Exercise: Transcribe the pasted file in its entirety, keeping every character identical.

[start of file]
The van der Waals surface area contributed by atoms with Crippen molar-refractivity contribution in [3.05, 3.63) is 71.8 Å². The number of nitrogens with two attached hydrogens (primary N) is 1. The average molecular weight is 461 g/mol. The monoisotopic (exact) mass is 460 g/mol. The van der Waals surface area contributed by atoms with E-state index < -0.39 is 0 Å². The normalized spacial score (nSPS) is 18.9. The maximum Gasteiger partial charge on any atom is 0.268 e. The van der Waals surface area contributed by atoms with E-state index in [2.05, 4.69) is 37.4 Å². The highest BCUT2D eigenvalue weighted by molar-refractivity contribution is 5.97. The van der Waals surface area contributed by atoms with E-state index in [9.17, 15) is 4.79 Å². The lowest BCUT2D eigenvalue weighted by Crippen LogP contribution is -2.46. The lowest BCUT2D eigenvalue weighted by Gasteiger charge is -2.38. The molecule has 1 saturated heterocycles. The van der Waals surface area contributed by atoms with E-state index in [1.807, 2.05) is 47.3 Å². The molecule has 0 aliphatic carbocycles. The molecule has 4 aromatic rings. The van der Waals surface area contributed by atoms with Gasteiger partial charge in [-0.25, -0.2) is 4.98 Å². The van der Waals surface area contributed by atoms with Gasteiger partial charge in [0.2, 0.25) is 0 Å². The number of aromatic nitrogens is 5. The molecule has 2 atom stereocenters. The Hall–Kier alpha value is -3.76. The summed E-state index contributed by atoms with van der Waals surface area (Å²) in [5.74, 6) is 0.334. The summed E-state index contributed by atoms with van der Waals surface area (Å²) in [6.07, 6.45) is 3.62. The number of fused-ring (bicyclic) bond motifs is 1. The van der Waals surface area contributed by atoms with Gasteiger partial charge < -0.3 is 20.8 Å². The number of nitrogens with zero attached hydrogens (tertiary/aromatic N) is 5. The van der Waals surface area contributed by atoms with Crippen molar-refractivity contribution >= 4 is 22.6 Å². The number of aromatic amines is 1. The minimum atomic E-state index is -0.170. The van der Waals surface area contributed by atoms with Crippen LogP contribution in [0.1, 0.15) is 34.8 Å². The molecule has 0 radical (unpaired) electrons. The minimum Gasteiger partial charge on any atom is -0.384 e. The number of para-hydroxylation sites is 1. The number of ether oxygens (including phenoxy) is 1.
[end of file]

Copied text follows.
The van der Waals surface area contributed by atoms with Crippen molar-refractivity contribution in [3.05, 3.63) is 71.8 Å². The number of nitrogens with two attached hydrogens (primary N) is 1. The average molecular weight is 461 g/mol. The monoisotopic (exact) mass is 460 g/mol. The van der Waals surface area contributed by atoms with E-state index < -0.39 is 0 Å². The normalized spacial score (nSPS) is 18.9. The maximum Gasteiger partial charge on any atom is 0.268 e. The van der Waals surface area contributed by atoms with E-state index in [2.05, 4.69) is 37.4 Å². The highest BCUT2D eigenvalue weighted by molar-refractivity contribution is 5.97. The van der Waals surface area contributed by atoms with E-state index in [9.17, 15) is 4.79 Å². The lowest BCUT2D eigenvalue weighted by Crippen LogP contribution is -2.46. The lowest BCUT2D eigenvalue weighted by Gasteiger charge is -2.38. The molecule has 1 saturated heterocycles. The van der Waals surface area contributed by atoms with E-state index in [1.807, 2.05) is 47.3 Å². The molecule has 0 aliphatic carbocycles. The molecule has 4 aromatic rings. The van der Waals surface area contributed by atoms with Gasteiger partial charge in [-0.25, -0.2) is 4.98 Å². The van der Waals surface area contributed by atoms with Gasteiger partial charge in [0.2, 0.25) is 0 Å². The number of aromatic nitrogens is 5. The molecule has 2 atom stereocenters. The Hall–Kier alpha value is -3.76. The summed E-state index contributed by atoms with van der Waals surface area (Å²) in [5.74, 6) is 0.334. The summed E-state index contributed by atoms with van der Waals surface area (Å²) in [6.07, 6.45) is 3.62. The number of fused-ring (bicyclic) bond motifs is 1. The van der Waals surface area contributed by atoms with Gasteiger partial charge < -0.3 is 20.8 Å². The number of nitrogens with zero attached hydrogens (tertiary/aromatic N) is 5. The van der Waals surface area contributed by atoms with Crippen molar-refractivity contribution >= 4 is 22.6 Å². The number of aromatic amines is 1. The minimum atomic E-state index is -0.170. The van der Waals surface area contributed by atoms with Crippen LogP contribution in [0.1, 0.15) is 34.8 Å². The molecule has 0 radical (unpaired) electrons. The minimum Gasteiger partial charge on any atom is -0.384 e. The number of para-hydroxylation sites is 1. The number of ether oxygens (including phenoxy) is 1.